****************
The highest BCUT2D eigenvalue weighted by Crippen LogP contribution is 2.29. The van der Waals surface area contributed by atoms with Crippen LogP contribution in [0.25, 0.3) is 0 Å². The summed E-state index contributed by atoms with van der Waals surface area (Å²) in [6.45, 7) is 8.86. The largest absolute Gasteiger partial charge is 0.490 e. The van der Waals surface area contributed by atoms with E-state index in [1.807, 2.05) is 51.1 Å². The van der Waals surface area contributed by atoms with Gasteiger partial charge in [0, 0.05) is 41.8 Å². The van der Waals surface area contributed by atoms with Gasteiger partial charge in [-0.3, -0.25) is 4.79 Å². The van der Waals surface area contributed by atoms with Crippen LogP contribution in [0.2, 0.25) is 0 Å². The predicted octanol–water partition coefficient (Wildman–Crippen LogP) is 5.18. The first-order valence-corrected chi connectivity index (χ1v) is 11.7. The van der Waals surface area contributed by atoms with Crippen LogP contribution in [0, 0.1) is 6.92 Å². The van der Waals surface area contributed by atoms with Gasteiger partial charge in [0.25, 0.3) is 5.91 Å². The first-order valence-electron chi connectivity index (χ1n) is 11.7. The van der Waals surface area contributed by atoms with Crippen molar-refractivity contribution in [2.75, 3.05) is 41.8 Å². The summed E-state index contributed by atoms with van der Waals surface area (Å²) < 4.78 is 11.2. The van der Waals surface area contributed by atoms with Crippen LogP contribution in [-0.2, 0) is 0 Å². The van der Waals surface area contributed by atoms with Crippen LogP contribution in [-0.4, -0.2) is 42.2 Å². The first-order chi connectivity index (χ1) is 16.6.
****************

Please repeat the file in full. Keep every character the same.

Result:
The highest BCUT2D eigenvalue weighted by Crippen LogP contribution is 2.29. The van der Waals surface area contributed by atoms with Crippen LogP contribution in [0.25, 0.3) is 0 Å². The summed E-state index contributed by atoms with van der Waals surface area (Å²) in [6.45, 7) is 8.86. The largest absolute Gasteiger partial charge is 0.490 e. The van der Waals surface area contributed by atoms with E-state index in [1.807, 2.05) is 51.1 Å². The van der Waals surface area contributed by atoms with Gasteiger partial charge in [0, 0.05) is 41.8 Å². The van der Waals surface area contributed by atoms with Gasteiger partial charge in [-0.3, -0.25) is 4.79 Å². The van der Waals surface area contributed by atoms with Crippen LogP contribution in [0.2, 0.25) is 0 Å². The predicted octanol–water partition coefficient (Wildman–Crippen LogP) is 5.18. The first-order valence-corrected chi connectivity index (χ1v) is 11.7. The van der Waals surface area contributed by atoms with Crippen LogP contribution in [0, 0.1) is 6.92 Å². The van der Waals surface area contributed by atoms with Gasteiger partial charge in [0.25, 0.3) is 5.91 Å². The first-order valence-electron chi connectivity index (χ1n) is 11.7. The van der Waals surface area contributed by atoms with Crippen molar-refractivity contribution in [2.75, 3.05) is 41.8 Å². The summed E-state index contributed by atoms with van der Waals surface area (Å²) < 4.78 is 11.2. The van der Waals surface area contributed by atoms with Crippen LogP contribution in [-0.2, 0) is 0 Å². The van der Waals surface area contributed by atoms with Crippen LogP contribution in [-0.4, -0.2) is 42.2 Å². The first-order chi connectivity index (χ1) is 16.6.